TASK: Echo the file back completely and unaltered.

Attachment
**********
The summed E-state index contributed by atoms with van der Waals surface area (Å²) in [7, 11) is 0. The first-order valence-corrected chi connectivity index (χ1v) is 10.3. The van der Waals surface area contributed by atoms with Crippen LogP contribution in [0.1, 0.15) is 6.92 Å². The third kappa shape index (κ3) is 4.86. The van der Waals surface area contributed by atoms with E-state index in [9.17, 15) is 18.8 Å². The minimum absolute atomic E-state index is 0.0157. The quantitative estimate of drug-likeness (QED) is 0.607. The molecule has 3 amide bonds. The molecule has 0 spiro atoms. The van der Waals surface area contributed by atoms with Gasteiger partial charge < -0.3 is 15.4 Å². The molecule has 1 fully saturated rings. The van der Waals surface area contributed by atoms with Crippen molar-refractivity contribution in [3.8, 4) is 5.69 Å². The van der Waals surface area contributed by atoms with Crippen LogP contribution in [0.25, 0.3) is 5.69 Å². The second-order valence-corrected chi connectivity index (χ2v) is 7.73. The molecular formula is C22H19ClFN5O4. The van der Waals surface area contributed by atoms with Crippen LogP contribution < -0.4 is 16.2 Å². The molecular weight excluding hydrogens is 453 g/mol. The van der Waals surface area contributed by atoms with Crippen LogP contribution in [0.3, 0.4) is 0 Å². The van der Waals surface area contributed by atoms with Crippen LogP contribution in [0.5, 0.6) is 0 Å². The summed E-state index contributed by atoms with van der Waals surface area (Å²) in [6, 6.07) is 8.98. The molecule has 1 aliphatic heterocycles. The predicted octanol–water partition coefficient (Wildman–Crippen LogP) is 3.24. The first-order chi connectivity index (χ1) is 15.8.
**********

The summed E-state index contributed by atoms with van der Waals surface area (Å²) in [7, 11) is 0. The first-order valence-corrected chi connectivity index (χ1v) is 10.3. The van der Waals surface area contributed by atoms with Crippen LogP contribution in [0.1, 0.15) is 6.92 Å². The third kappa shape index (κ3) is 4.86. The van der Waals surface area contributed by atoms with E-state index in [9.17, 15) is 18.8 Å². The minimum absolute atomic E-state index is 0.0157. The quantitative estimate of drug-likeness (QED) is 0.607. The molecule has 3 amide bonds. The molecule has 0 spiro atoms. The van der Waals surface area contributed by atoms with Gasteiger partial charge < -0.3 is 15.4 Å². The molecule has 1 fully saturated rings. The van der Waals surface area contributed by atoms with Crippen molar-refractivity contribution in [3.8, 4) is 5.69 Å². The van der Waals surface area contributed by atoms with Crippen LogP contribution in [0.25, 0.3) is 5.69 Å². The second-order valence-corrected chi connectivity index (χ2v) is 7.73. The molecular formula is C22H19ClFN5O4. The van der Waals surface area contributed by atoms with Crippen LogP contribution < -0.4 is 16.2 Å². The molecular weight excluding hydrogens is 453 g/mol. The van der Waals surface area contributed by atoms with Crippen LogP contribution in [0.3, 0.4) is 0 Å². The van der Waals surface area contributed by atoms with Crippen LogP contribution in [0.5, 0.6) is 0 Å². The summed E-state index contributed by atoms with van der Waals surface area (Å²) in [6, 6.07) is 8.98. The molecule has 1 aliphatic heterocycles. The predicted octanol–water partition coefficient (Wildman–Crippen LogP) is 3.24. The first-order chi connectivity index (χ1) is 15.8.